Tuesday, July 14, 2009

Just Ask

As my brother, Horn, and I walked down Austin’s South Congress Avenue we stumbled over to the Home Slice Pizzeria. The Margherita pizza at Home Slice is delicious, extremely large, and the ingredients are fresh. After consuming our slices we now craved dessert in the heat and after scoping out our options decided to go for yogurt.

I got tart yogurt with fruity pebbles and I believe Horn got green tea yogurt with blueberries. Both were exceptionally delicious. After we were done I threw away my cup wishing I had gotten a larger size. Horn said, “Man that was good, I want some more.” Assuming he was going to buy some more Horn walked up and the following interaction took place:

“Can I have some more yogurt?”

“Ya for $3.50”

“Ooooo I wanted some more for free”

“Tell you what, I’ll give you a refill for a $1.50”

“But I only have large bills and don’t want to break them.”

She then proceeded to fill up his entire cup with more yogurt and toppings, AND they had a great conversation about her business (she ended up being a co-owner). She left the interaction feeling good, wished us well, and urged us to come back. As we walked away I had an interesting conversation with Horn. He mentioned that he does this with a very high success rate whenever he wants some more of something. I was perplexed. It’s not what I would consider culturally normal and I frankly never considered doing it, but I mean why not.

I then relayed the story to Nick later that night at Mother’s and he talked briefly about course on negotiation he participated in. Essentially people are usually willing to give you something rather than not because it makes them feel good. The individual feels as if they have done a good deed. People inherently want to say yes. Nick then told us how his dad saved him $600 on moving expenses by continually calling and asking for a price reduction. While this is more haggling then just asking the savings were $600 on a $1500 quote. Apparently the negotiation was over a 2 week period where he called every couple of days. Is it worth 40% off? Heck yes. After our discussions I decided that given the next opportunity I would just ask and see what happens.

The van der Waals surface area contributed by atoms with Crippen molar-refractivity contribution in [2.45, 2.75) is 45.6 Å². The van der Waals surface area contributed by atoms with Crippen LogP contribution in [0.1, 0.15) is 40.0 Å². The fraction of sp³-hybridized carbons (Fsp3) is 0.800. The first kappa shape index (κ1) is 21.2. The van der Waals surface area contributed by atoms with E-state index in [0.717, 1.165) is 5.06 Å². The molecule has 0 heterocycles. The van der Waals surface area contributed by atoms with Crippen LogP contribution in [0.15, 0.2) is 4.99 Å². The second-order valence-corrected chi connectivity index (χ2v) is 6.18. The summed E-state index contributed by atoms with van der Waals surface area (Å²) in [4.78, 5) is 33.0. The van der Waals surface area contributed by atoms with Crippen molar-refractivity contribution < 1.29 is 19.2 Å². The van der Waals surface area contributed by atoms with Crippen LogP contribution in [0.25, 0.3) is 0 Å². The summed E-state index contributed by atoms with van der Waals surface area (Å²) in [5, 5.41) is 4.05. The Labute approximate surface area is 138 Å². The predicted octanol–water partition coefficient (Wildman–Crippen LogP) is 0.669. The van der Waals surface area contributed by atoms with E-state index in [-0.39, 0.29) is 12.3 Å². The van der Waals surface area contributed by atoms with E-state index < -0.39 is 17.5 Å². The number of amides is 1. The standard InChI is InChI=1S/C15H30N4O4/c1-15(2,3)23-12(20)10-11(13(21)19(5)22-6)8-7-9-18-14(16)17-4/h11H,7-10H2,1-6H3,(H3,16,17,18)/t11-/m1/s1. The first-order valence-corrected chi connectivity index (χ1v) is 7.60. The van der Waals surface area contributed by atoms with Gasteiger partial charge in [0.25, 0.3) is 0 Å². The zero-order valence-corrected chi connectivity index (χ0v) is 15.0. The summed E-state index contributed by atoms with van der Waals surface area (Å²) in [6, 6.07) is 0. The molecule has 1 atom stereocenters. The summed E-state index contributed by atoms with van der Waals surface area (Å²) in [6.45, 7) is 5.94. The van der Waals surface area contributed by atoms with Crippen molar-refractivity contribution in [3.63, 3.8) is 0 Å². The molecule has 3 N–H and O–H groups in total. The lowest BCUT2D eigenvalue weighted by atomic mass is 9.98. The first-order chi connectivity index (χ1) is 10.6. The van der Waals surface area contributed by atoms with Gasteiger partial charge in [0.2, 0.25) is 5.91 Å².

This Sunday right before church Brandy and I split what is becoming one of our classic meals fish tacos with chips and guac from mission burrito. We poured through the guacamole and wanted more. Do I dare try? Why not what did I have to lose? I walked up to the guy and asked him if I could have some more. He then proceeded to refill my entire container. He said, “only this once” as he finished and smirked. Either way it worked, I was amazed. I just assumed most people would say no, but now I believe the opposite is true.

What I find interesting is that the people who give the free stuff feel better about themselves because they are “helping you out”. They feel as if they have done a good deed. So essentially it’s a win-win. When we challenge societal norms often times the outcomes will completely surprise us. It makes me think about what else I have unknowingly been programmed to believe is in fact not true?

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